Mental Wellbeing Minister Maree Todd said the register would improve monitoring and planning of care for people with learning disabilities and complex care needs.
She said the Scottish government was committed to reducing delayed discharges for this group.
"We are working at pace and know that the timescales associated with this work, in particular commissioning and building new housing, take time to deliver," the minister said.
"We're now coming up on the third Christmas without him," says Fraser's dad Andrew.
"He's had his 18th, 19th and 20th birthdays in there. All of these things are having a huge negative effect on him."
"We see glimpses of what he was. We miss him just not being part of the family."
North Ayrshire Health and Social Care Partnership (HSCP), which is responsible for Fraser's care, said it could not comment on individual cases.
It said it continues to engage with families and patients to ensure effective discharge planning solutions are identified at the earliest opportunity.
The HSCP said it shared the ambition to minimise all hospital stays.
"There are ongoing challenges locally and across Scotland in the capacity, availability and variety of community-based care options for individuals with complex support needs," it said.
Renfrewshire HSCP, which is responsible for Jamie's care, said it had been working collaboratively with his family and relevant partner organisations to find the right community support for him.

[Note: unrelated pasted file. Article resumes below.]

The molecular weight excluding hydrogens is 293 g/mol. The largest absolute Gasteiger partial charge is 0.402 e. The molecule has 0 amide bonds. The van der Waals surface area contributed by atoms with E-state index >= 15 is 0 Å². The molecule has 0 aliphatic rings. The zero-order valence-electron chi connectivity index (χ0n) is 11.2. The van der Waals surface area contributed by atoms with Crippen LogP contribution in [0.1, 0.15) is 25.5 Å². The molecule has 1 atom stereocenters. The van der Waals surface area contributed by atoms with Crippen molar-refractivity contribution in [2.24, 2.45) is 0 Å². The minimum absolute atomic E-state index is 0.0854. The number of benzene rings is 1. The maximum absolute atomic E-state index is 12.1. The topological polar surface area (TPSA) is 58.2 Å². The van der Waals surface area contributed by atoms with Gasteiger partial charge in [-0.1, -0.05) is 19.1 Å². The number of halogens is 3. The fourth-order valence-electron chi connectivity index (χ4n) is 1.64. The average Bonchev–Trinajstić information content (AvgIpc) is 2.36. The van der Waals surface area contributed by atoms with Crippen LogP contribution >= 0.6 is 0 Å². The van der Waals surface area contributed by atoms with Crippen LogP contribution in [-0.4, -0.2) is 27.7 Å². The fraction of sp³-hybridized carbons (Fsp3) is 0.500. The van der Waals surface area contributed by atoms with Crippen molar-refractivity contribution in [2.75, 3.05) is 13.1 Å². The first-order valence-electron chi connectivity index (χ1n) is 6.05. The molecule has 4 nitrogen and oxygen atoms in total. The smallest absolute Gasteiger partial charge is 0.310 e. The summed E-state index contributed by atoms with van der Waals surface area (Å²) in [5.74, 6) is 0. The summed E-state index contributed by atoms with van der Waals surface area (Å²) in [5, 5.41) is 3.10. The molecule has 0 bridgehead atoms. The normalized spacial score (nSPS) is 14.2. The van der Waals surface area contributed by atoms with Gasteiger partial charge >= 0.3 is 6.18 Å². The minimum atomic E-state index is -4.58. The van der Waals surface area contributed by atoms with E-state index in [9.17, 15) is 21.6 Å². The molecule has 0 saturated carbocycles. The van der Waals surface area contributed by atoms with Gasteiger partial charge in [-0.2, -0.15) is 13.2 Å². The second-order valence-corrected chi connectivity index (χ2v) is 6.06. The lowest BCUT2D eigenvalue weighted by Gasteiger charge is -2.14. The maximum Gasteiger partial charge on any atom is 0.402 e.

"We understand the family's frustration, despite our collective rigorous efforts," it said.
"Jamie's needs are highly complex - and we care about his safety, wellbeing and rights to achieve positive outcomes in his life.
"It is a priority for us to find the right solution for Jamie and we will continue to work collaboratively to explore all options."
Also taking their protest to the Scottish Parliament are the mothers of Gordon, who has been in the maximum secure State Hospital Carstairs for six-and-a-half years, and Kyle, who has been there for 14 years.
Gordon and Kyle have a combination of autism, learning disabilities and ADHD.
Both were sent to Carstairs after a period of crisis and aggression, and both their families say their sons have been assaulted and traumatised while there.
Each of them is subject to an order from the courts which means their detention in the hospital could be permanent.
Their mothers are calling for them to be brought home.
"My son is lost in a system with no way out, as the system works against getting them out," Kyle's mum Tracey says.
"I want Kyle to be part of this world, he needs his family around him. I want my son back in my life to be a family again."
Gordon's mum Ruth said: "We need overall change to happen.
"The money used to detain our children needs to be put to good use.
"We need good supported housing in the community with well-trained staff. Our loved ones need care, compassion and the love of their families.
"They need a life which they have been denied."
The State Hospital Carstairs told the BBC it could not comment on individual patients but in a statement said: "No patients are wrongly held."
"All patients are legally detained. No-one has been admitted to the State Hospital solely because they have autism or a learning disability."
The hospital also said there were legal avenues for appealing against detention.